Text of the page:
That's right. Welcome, Liz. Let's jump right in, and start at the beginning. I'm dying to hear your story too.

Liz Ciardi:

Well, I don't know if I save lives, but I hope I informed lives. That they're that breast cancer is not a death sentence, as long as you catch it early. And mammograms are our only source of protection and our only cure, and women really need to understand that and not fear it.

Tish Woods:

So Liz, when you were first diagnosed, had you just rushed right in and gotten your mammogram done?

Liz Ciardi:

Well, what happened was, I kept delaying it. It's for various reasons. I was 42. At the time, I should have had it at 40 with either work commitment or something, I was changing it or insurance issues. And then finally I was doing a fundraiser at my house for children who, who needed housing, and I called a friend. I had two very good friends who had both had breast cancer. And I call this friend Her name was Constance Spencer. Sure. And Constance said to me, you haven't had your mammogram yet. And I said, You're right. I haven't. And she said, here's the deal, you go for your mammogram. And I will go ahead and come to your fundraiser. And I said, You know what I've been meaning to do this. I am going to do it. Regardless of if you come I do need to get this done. And I had actually three friends at the time that were going through breast cancer. So I went to a recently open a women's center, kind of a local one not a big hospital system. And they kept me for over five hours. mammogram, sonogram, mammogram, sonogram, ma'am. Finally, they sat me down the doctor in his office and he said, Look, I see something but I don't have a baseline. And you didn't get it at 40. So I don't know what this is. He said, I think you should come back in six months. Now. I can't tell you what those five hours were like,

Tish Woods:

terribly No, for anyone who's never had a mammogram. How long does it take for a typical mammogram? Oh, 10 minutes? Yeah, no, five hours, you even you having been the first time you're getting you knew something was wrong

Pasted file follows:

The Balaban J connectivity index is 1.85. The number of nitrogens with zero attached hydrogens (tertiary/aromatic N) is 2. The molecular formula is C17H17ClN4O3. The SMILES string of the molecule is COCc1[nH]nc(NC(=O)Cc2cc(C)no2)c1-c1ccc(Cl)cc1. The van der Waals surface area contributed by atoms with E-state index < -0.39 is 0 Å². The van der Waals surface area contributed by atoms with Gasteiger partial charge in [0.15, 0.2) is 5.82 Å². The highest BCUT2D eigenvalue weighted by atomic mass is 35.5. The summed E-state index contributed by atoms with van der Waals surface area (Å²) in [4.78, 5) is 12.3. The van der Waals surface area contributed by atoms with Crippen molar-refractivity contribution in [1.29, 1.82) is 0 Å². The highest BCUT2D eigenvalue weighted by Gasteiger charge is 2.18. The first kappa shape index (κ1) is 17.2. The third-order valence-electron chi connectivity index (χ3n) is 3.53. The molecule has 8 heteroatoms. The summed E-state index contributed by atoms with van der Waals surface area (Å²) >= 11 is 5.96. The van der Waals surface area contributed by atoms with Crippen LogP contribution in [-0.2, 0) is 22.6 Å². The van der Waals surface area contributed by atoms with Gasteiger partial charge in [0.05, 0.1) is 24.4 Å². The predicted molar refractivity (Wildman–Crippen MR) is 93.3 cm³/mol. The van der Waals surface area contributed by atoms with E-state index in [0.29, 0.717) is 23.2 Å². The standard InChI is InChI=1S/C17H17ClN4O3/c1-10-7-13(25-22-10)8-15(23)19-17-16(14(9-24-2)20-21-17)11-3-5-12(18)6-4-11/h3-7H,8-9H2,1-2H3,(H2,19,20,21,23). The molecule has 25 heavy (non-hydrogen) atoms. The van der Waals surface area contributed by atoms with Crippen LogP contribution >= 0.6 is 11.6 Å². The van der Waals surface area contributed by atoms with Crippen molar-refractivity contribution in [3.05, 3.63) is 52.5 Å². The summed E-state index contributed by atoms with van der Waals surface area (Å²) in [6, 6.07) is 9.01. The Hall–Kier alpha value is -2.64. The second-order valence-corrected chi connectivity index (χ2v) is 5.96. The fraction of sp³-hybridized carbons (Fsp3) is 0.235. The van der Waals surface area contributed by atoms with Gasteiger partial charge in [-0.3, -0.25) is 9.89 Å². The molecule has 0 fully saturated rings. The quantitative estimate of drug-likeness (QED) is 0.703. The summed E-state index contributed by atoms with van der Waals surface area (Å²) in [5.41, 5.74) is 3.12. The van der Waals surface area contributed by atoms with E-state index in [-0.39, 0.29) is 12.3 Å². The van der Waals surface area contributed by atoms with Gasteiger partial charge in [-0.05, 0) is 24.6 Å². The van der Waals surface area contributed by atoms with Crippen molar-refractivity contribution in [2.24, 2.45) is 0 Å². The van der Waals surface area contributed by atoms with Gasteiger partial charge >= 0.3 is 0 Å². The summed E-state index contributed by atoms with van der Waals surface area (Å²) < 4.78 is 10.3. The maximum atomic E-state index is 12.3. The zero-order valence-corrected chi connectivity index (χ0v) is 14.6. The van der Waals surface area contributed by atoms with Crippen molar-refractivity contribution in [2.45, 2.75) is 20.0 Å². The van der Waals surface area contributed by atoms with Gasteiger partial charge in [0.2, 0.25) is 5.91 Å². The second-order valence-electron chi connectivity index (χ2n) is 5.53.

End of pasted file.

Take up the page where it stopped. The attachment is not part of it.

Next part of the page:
Liz Ciardi:

Something was definitely not right. And then for him to tell me just come back in six months after I have one friend who has stage four and dying. And two friends who have been diagnosed. I'm like, No, my Now luckily, my sister's a physician. So I picked up the phone and I was shaking in the car from the parking lot. And I called her and told her this. And she said, Get your bottom to a larger hospital system. And I said, Okay, she was go in there and get your scans. I went and I got my scans and I called. It's called Charlotte Radiology is one of the biggest ones in our area. And they made an appointment for me. And I'll never forget the doctor. Her name was Dr. Christina Ciccone. And this is 14 years ago and I I'll never forget her and she said, Okay, we're going to we're going to try an MRI. Well, at the time, my chest was too big to do an MRI. So they said, Okay, we're just going to go ahead and do a sonogram. So they put me down the table, and she literally was so fast. She waved the wand over me and looked at me and said, I'm doing a biopsy. I'm calling your insurance company. And the way she said it was set her so urgent that I looked at her, and I said, You think I have cancer? And she said yes I do. But it might not. That's why we're doing a biopsy. But if it is cancer, it will be a difficult year, and then it'll be a distant memory. And that stayed with me those words stayed with me. And they stayed with me to this day, because I had had cancer multiple times. Luckily, all my times were caught early. So